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Pacchāpuresaññī - back and forth perception


#21

In Theravada both the specific and the contextual are important because Theravada is a middle way between the poles of dualities. For example the four Satipatthana refrains contain exercises which are both specific and contextual:

Specific> “he abides contemplating the nature of arising (of mind states) with regard to the mind, or he abides contemplating the nature of passing away with regard to the mind, or he abides contemplating the nature of both arising and passing away with regard to the mind”

Contextual> “mindfulness that “there is a mind” is established in him to the extent of knowledge and rememberance.”

"In this way, in regard to the mind he abides contemplating the mind internally, or he abides contemplating the mind externally, or he abides contemplating the mind both internally and externally. Or, he abides contemplating the nature of arising with regard to the mind, or he abides contemplating the nature of passing away with regard to the mind, or he abides contemplating the nature of both arising and passing away with regard to the mind. Or, mindfulness that “there is a mind” is established in him to the extent of knowledge and rememberance. And he abides independent, not clinging to anything in the world.” DN 22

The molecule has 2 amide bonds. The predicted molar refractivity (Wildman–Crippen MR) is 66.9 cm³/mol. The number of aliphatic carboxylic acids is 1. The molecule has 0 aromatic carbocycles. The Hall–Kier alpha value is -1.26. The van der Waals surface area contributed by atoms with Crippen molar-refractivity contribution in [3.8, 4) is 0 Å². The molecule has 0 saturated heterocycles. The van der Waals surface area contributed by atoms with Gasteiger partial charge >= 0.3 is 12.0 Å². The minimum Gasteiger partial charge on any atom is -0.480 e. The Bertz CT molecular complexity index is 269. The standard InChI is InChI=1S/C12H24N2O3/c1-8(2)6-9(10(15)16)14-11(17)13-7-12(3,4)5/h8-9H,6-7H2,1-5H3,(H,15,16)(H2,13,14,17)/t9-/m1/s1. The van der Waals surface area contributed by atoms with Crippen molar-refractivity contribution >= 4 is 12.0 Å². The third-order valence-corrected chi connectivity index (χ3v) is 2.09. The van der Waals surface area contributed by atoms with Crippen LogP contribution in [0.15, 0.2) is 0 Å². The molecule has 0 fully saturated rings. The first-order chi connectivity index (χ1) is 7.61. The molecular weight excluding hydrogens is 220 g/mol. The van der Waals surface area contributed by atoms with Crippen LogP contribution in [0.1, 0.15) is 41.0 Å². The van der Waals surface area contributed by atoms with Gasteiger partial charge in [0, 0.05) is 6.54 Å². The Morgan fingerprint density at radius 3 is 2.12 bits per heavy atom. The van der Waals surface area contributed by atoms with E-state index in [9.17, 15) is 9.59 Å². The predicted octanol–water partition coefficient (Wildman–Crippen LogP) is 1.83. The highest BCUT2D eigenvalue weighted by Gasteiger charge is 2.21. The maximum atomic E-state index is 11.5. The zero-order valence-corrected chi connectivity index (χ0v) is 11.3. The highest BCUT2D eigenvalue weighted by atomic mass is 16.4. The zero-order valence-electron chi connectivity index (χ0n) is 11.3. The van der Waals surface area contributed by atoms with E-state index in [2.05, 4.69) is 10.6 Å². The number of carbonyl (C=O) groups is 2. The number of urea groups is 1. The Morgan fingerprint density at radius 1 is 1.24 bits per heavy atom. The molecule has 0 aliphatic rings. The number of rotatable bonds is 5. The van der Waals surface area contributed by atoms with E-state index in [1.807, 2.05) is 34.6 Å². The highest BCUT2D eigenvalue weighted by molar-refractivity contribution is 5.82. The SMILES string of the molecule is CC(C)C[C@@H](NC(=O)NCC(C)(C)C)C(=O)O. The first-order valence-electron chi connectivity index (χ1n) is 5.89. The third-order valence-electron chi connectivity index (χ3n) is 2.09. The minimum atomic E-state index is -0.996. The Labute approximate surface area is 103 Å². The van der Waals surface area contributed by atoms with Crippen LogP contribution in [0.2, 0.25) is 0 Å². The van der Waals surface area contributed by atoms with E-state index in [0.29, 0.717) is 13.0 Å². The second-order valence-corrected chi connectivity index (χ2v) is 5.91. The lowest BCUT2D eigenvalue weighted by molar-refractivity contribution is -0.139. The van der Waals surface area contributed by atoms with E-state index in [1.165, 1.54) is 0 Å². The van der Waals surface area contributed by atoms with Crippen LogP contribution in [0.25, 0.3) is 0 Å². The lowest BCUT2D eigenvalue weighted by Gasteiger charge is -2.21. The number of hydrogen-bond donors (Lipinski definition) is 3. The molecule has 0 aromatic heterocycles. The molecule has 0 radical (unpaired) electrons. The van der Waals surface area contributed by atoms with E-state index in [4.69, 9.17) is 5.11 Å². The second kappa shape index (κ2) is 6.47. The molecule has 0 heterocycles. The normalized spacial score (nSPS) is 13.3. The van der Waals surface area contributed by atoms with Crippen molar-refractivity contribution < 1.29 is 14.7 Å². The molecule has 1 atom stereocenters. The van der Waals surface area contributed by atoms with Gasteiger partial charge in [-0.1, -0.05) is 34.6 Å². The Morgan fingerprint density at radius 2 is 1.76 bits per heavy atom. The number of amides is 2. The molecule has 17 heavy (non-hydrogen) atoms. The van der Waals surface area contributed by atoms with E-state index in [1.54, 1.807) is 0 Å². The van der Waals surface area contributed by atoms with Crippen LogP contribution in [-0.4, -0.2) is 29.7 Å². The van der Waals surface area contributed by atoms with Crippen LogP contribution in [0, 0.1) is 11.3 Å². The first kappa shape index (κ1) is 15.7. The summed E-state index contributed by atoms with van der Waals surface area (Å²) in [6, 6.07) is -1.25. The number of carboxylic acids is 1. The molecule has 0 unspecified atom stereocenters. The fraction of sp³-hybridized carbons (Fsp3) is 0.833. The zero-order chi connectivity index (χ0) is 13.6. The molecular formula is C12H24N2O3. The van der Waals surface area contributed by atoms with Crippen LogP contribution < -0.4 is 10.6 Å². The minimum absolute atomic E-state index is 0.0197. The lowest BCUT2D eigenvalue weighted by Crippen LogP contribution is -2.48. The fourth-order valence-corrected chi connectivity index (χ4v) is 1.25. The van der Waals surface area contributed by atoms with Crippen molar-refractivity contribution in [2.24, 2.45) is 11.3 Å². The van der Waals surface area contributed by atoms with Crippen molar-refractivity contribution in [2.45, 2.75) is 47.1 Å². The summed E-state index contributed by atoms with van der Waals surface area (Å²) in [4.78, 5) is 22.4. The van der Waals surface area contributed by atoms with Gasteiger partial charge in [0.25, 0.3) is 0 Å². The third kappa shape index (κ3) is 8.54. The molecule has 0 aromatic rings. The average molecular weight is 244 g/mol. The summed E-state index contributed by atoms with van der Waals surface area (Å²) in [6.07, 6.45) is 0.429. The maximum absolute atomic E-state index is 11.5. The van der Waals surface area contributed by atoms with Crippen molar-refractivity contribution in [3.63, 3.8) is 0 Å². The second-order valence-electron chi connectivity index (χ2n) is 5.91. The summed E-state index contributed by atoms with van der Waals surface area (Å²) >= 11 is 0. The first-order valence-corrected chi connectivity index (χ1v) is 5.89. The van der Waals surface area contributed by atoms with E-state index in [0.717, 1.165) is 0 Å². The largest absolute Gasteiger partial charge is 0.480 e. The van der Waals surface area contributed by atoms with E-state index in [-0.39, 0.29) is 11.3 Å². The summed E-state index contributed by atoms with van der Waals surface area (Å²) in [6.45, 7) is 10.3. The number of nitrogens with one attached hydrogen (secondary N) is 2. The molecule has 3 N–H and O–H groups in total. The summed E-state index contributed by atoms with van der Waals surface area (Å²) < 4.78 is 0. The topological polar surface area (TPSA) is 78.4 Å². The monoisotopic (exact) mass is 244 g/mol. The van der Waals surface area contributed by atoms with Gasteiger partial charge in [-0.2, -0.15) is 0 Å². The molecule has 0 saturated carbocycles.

But you are correct to emphasize context, because the influence of science on the western mind has conditioned it to always veer towards the specific, making contextual thinking a historically neglected skill. This is evident in practitioners’ search to interpret suttas where they habitually turn inward to translations of certain words, or put the microscope on abhidhamma details, when in fact the meaning becomes apparent when the context of the sutta is examined. For example SN 51.12 cannot be understood unless the practitioner is familiar with SN 51.20 and the suttas around it, its external context. Apart from the Samyutta Nikaya (Connected Discourses), suttas from other collections can be understood by good knowledge of the system of the dhamma, for example the word “energy” always refers back to right effort.